Teresa Legg, director of carbon consulting firm Carbon Report, says companies also need to look at the implications that the carbon tax will have for their entire supply chain, which could include direct emitters. 

“I think that a lot of people believed that the tax wouldn’t directly affect them, so they weren’t concerned about it,” she says. 

“What we’re trying to say is to look at it with a wider view in terms of your entire supply chain because there might be a lot of emissions there with a knock-on effect coming down to you in terms of prices.”

Initially companies that would be most affected by the carbon tax would be manufacturing, mining and industrial companies, but heavy fuel consumers in the transport and logistics sectors would also see a spike in costs. 

Share prices are likely to respond, though not significantly.

The impact of the carbon tax is likely to increase in phase 2 of its implementation, although much will depend on the outcome of a review, which Treasury has said will begin after at least three years of its implementation.

In the South African context this does not leave much time for refining decisions – phase 2 is scheduled to begin at the start of 2023 – but business leaders say it is feasible. 

The main sticking point at present is that SA also plans to introduce a mandatory carbon budget which will cap the amount of emissions that a company can make without stiff penalties.

What this means is that business will be paying a tax on carbon emissions both below and above the budget limit, which is not the global norm, says Jarredine Morris, environment and energy policy manager for Business Unity SA (BUSA).

“Part of the review process will be to see how all of the instruments intended to reduce our greenhouse gas emissions are working and to ensure that there is alignment so that there is no double penalty. We have argued that carbon budgets are a carbon price on the economy in and of themselves,” she says.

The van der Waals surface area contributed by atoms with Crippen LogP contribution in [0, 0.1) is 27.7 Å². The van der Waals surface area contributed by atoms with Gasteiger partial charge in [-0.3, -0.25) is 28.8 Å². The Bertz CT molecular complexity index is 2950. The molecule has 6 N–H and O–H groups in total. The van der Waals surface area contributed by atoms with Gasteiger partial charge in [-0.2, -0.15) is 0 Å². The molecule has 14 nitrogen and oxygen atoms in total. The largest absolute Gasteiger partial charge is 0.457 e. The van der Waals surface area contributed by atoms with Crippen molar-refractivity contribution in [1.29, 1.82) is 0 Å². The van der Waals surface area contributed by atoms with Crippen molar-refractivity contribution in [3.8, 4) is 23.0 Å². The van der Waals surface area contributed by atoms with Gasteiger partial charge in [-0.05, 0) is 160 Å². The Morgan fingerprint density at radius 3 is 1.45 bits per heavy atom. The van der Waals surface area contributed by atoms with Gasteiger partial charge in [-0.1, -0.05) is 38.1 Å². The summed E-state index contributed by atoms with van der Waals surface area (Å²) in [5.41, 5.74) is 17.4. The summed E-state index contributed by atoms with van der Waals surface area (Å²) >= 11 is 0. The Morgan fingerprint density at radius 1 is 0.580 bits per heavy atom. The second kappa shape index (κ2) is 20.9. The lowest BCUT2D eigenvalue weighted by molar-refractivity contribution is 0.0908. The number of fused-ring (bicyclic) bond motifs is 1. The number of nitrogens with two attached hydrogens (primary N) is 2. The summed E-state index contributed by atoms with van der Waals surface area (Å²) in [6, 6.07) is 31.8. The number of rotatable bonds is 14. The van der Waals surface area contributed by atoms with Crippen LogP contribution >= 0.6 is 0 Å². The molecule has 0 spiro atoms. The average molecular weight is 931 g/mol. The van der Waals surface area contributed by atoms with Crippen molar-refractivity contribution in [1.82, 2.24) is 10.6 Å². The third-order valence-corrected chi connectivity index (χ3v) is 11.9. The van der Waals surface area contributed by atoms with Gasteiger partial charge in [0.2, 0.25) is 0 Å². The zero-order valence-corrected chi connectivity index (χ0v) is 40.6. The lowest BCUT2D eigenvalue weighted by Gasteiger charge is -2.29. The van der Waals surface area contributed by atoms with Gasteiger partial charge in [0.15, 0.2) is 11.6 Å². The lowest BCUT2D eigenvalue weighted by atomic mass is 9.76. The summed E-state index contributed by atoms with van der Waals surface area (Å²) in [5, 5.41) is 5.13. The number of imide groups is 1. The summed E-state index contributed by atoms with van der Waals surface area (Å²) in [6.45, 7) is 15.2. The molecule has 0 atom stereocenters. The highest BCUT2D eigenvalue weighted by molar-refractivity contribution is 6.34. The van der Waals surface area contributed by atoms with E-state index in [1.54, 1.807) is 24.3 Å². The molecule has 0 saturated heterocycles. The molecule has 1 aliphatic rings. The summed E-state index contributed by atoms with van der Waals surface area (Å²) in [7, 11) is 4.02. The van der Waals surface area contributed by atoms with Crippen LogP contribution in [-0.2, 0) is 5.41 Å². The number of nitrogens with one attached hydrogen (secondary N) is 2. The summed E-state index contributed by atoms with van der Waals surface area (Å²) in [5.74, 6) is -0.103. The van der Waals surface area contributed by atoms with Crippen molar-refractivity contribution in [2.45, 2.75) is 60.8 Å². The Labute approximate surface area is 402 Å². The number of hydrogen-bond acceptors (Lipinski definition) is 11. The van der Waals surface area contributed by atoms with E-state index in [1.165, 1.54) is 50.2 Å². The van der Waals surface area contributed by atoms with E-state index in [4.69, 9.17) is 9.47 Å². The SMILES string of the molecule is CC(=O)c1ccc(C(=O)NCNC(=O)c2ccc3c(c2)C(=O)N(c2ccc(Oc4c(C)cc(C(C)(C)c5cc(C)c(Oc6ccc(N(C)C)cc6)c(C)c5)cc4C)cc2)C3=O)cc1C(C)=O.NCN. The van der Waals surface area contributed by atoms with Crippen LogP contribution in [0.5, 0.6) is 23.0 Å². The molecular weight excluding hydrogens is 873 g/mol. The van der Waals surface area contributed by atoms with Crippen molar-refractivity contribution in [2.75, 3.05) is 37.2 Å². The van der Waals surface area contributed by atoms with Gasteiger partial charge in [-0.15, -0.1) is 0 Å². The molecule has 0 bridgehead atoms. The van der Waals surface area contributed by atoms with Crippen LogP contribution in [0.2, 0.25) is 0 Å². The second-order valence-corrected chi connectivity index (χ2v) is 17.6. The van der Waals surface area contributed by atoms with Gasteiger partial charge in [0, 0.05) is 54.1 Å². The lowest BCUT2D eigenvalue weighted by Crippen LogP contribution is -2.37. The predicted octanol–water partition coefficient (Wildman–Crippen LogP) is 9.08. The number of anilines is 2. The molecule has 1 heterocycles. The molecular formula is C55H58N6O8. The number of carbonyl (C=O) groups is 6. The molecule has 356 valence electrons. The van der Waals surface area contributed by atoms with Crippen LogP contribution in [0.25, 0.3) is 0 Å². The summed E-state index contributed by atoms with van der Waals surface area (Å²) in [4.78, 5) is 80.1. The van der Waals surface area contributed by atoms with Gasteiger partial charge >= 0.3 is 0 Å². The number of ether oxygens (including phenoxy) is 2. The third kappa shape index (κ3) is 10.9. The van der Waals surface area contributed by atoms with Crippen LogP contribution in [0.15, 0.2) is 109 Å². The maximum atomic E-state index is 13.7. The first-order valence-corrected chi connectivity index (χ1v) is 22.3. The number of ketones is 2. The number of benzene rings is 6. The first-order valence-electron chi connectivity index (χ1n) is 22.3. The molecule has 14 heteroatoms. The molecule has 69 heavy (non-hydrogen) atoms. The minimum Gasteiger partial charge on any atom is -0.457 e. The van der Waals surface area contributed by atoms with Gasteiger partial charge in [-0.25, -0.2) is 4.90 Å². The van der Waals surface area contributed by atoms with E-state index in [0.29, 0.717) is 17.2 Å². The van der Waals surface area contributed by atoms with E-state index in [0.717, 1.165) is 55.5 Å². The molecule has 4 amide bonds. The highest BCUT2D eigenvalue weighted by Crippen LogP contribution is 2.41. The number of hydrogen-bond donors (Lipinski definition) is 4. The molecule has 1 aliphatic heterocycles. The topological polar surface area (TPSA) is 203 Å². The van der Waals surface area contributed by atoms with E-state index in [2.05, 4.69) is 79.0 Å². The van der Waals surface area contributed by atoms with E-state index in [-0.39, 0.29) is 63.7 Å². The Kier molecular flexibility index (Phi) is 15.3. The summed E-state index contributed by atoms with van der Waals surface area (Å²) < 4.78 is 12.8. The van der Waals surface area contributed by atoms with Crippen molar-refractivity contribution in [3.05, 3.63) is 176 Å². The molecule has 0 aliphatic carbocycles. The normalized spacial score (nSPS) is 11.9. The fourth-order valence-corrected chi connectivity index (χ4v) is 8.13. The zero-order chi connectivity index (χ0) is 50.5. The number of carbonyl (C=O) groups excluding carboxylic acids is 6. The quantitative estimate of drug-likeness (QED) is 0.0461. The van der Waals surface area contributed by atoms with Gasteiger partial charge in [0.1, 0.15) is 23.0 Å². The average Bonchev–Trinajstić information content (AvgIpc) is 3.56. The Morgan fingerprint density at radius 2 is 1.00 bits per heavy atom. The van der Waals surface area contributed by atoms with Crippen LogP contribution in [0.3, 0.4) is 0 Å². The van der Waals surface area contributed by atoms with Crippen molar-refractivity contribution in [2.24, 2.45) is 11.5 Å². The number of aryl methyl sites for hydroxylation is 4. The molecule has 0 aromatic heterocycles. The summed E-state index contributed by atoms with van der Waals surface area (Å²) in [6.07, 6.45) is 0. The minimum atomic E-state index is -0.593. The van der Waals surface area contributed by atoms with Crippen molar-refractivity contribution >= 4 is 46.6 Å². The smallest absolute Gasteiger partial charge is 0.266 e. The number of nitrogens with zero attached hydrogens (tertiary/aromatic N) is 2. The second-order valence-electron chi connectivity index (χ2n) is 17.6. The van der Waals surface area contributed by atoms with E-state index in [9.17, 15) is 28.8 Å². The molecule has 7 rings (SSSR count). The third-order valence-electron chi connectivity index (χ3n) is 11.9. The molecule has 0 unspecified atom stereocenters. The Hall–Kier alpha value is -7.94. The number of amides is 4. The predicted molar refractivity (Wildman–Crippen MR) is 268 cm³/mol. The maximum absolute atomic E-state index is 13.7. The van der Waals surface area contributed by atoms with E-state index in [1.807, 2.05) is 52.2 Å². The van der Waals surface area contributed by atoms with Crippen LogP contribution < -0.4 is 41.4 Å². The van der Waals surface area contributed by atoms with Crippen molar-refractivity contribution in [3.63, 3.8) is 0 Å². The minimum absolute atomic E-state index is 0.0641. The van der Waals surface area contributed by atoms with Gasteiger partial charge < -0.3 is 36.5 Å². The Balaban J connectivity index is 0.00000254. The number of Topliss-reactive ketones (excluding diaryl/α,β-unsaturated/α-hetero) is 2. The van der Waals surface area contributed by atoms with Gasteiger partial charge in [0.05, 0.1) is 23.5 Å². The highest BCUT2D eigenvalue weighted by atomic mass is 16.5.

BUSA is also taking the position that the carbon budget becomes the tax-free threshold and that any emissions exceeding it could be taxed at a higher rate than the current tax rate, making it a proper deterrent, she adds.

Calculating the revenue which will be raised by the fuel component of the existing carbon tax is relatively simple – Treasury has estimated it at R1.8bn. 

But at present it is difficult to know what the scope 1 emitters will have to pay, as details of the allowances and regulations which will reduce their costs have yet to be published.

In an emailed response to questions from finweek, Treasury said on 28 May that carbon offset regulations would be gazetted in July, while trade exposure allowance and sector benchmarking regulations would be published in June. 

Meanwhile, industry sources say that estimates for the revenues likely to be raised through the emissions component of the carbon tax during phase 1 range from between R6bn to R15bn. 

Nedbank chief economist Dennis Dykes says that, in his opinion, the carbon tax in its current form is illogical as government is not doing enough to encourage the use of renewable energy, which would be a far more effective way of reducing the country’s greenhouse gas emissions.

“If we’re really serious about carbon – as we should be – there are much simpler ways of doing it.” 

He says government could change the mix of energy in favour of low-carbon intensity in its new Integrated Resources Plan (IRP), which is expected over the next few months. 

“There could be severe international penalties for not moving towards a much lower carbon footprint in the form of export taxes. The whole global environment is going to become very much more aggressive against countries which are exceeding their carbon requirement,” he says.

Mariam Isa is a freelance journalist who came to SA in 2000 as chief financial correspondent for Reuters news agency after working in the Middle East, the UK and Sweden, covering topics ranging from war to oil, as well as politics and economics. She joined Business Day as economics editor in 2007 and left in 2014 to write on a wider range of subjects for several publications in SA and in the UK.

This article originally appeared in the 6 June edition of finweek. Buy and download the magazine here or subscribe to our newsletter here.